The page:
More Rent Assistance, Less State-Owned Housing:
John Key Speech - Next Steps In Social Housing

"We are going to ensure that more people get into social housing over the next three years, whether that is run by Housing New Zealand or a community provider.

The social housing budget provides for around 62,000 income-related rent subsidies a year. We are committed to increasing that to around 65,000 subsidies by 2017/18, which will cost an extra $40 million a year." More>>

ALSO:

The Future Of Work: Andrew Little - State Of The Nation 2015

In 2005 when I led the EPMU we worked together with Air New Zealand to find a way to keep engineering jobs that were heading overseas. A lot of these workers were people I’d known for years and they were facing not just losing their jobs but not being able to find the kind of work they do without going overseas. A lot of people were facing personal and financial upheaval.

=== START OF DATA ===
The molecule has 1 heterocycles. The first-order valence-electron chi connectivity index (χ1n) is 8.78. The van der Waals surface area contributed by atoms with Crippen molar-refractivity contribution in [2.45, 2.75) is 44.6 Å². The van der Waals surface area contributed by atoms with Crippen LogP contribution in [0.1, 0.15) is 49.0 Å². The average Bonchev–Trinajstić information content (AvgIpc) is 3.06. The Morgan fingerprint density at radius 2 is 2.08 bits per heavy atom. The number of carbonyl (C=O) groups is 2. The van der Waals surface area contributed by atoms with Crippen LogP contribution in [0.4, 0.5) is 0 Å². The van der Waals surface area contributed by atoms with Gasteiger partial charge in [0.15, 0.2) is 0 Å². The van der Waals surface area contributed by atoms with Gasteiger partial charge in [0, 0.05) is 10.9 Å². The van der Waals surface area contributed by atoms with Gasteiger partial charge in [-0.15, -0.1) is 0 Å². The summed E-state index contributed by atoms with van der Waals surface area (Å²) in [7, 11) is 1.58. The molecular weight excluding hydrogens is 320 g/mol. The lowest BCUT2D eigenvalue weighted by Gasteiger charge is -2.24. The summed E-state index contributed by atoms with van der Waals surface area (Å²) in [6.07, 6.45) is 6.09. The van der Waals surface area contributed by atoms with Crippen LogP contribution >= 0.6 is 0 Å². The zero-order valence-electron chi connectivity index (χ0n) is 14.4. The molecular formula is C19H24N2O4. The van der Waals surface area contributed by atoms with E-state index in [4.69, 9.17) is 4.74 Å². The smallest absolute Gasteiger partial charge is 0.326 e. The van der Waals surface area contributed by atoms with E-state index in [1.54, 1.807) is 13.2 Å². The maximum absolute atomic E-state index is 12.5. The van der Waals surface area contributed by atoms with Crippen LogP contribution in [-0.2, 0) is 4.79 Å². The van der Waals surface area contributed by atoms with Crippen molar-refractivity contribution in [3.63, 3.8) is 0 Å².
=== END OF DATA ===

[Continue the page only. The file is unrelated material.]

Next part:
It was hard work but in the end we kept more than 300 skilled and well-paid jobs in New Zealand. And we managed to benefit Air New Zealand and its workforce with productivity gains too... More>>

 

Gordon Campbell: On The Sabin Case, The Pressures On Greece And (Songs About) Coyotes

Mike Sabin is a National MP, and the current chairman of Parliament’s law and order committee. Yet reportedly, he is being investigated by the Police over an assault complaint... However, the PM will not comment on any aspect of the story. More>>

ALSO:

Houses, ISIS, King (& Catton): PM Post-Cabinet Press Conference

The Prime Minister met with reporters to discuss: • Social housing, the Auckland housing market • The prospect of joining international forces to combat ISIS • David Bain’s compensation • The lowering of the flag for the King of Saudi Arabia's death ... More>>

ALSO:

Gordon Campbell: On Tomorrow’s Speeches By John Key And Andrew Little